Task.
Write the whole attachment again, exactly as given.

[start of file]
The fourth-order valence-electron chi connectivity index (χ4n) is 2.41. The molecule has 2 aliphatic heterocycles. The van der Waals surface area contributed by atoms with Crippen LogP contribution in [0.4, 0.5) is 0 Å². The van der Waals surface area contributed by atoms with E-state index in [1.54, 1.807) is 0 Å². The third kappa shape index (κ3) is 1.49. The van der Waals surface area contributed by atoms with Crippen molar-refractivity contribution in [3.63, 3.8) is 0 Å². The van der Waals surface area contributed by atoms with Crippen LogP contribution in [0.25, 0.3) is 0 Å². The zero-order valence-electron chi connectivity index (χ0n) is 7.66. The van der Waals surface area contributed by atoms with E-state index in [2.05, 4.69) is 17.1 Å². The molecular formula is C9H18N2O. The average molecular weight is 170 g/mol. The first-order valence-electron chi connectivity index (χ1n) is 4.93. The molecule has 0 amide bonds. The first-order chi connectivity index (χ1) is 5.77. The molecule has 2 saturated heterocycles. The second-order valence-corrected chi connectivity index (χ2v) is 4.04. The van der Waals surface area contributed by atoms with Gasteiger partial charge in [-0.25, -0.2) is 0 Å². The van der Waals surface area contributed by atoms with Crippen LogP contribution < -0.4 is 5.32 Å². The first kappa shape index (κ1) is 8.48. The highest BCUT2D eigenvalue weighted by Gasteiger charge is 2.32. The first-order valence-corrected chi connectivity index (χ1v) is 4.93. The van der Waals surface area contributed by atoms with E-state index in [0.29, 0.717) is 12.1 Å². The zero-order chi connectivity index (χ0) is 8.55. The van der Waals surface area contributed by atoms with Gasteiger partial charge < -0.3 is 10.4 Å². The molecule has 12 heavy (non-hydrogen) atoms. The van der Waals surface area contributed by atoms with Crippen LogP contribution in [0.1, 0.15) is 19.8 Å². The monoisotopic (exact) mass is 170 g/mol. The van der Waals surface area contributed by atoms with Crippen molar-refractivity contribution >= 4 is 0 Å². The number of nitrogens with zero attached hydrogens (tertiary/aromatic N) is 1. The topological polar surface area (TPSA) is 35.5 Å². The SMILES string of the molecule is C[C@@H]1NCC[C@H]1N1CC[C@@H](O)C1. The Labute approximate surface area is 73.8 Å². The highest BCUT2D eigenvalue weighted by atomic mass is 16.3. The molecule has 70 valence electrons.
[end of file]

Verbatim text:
The fourth-order valence-electron chi connectivity index (χ4n) is 2.41. The molecule has 2 aliphatic heterocycles. The van der Waals surface area contributed by atoms with Crippen LogP contribution in [0.4, 0.5) is 0 Å². The van der Waals surface area contributed by atoms with E-state index in [1.54, 1.807) is 0 Å². The third kappa shape index (κ3) is 1.49. The van der Waals surface area contributed by atoms with Crippen molar-refractivity contribution in [3.63, 3.8) is 0 Å². The van der Waals surface area contributed by atoms with Crippen LogP contribution in [0.25, 0.3) is 0 Å². The zero-order valence-electron chi connectivity index (χ0n) is 7.66. The van der Waals surface area contributed by atoms with E-state index in [2.05, 4.69) is 17.1 Å². The molecular formula is C9H18N2O. The average molecular weight is 170 g/mol. The first-order valence-electron chi connectivity index (χ1n) is 4.93. The molecule has 0 amide bonds. The first-order chi connectivity index (χ1) is 5.77. The molecule has 2 saturated heterocycles. The second-order valence-corrected chi connectivity index (χ2v) is 4.04. The van der Waals surface area contributed by atoms with Gasteiger partial charge in [-0.25, -0.2) is 0 Å². The van der Waals surface area contributed by atoms with Crippen LogP contribution < -0.4 is 5.32 Å². The first kappa shape index (κ1) is 8.48. The highest BCUT2D eigenvalue weighted by Gasteiger charge is 2.32. The first-order valence-corrected chi connectivity index (χ1v) is 4.93. The van der Waals surface area contributed by atoms with E-state index in [0.29, 0.717) is 12.1 Å². The zero-order chi connectivity index (χ0) is 8.55. The van der Waals surface area contributed by atoms with Gasteiger partial charge < -0.3 is 10.4 Å². The molecule has 12 heavy (non-hydrogen) atoms. The van der Waals surface area contributed by atoms with Crippen LogP contribution in [0.1, 0.15) is 19.8 Å². The monoisotopic (exact) mass is 170 g/mol. The van der Waals surface area contributed by atoms with Crippen molar-refractivity contribution >= 4 is 0 Å². The number of nitrogens with zero attached hydrogens (tertiary/aromatic N) is 1. The topological polar surface area (TPSA) is 35.5 Å². The SMILES string of the molecule is C[C@@H]1NCC[C@H]1N1CC[C@@H](O)C1. The Labute approximate surface area is 73.8 Å². The highest BCUT2D eigenvalue weighted by atomic mass is 16.3. The molecule has 70 valence electrons.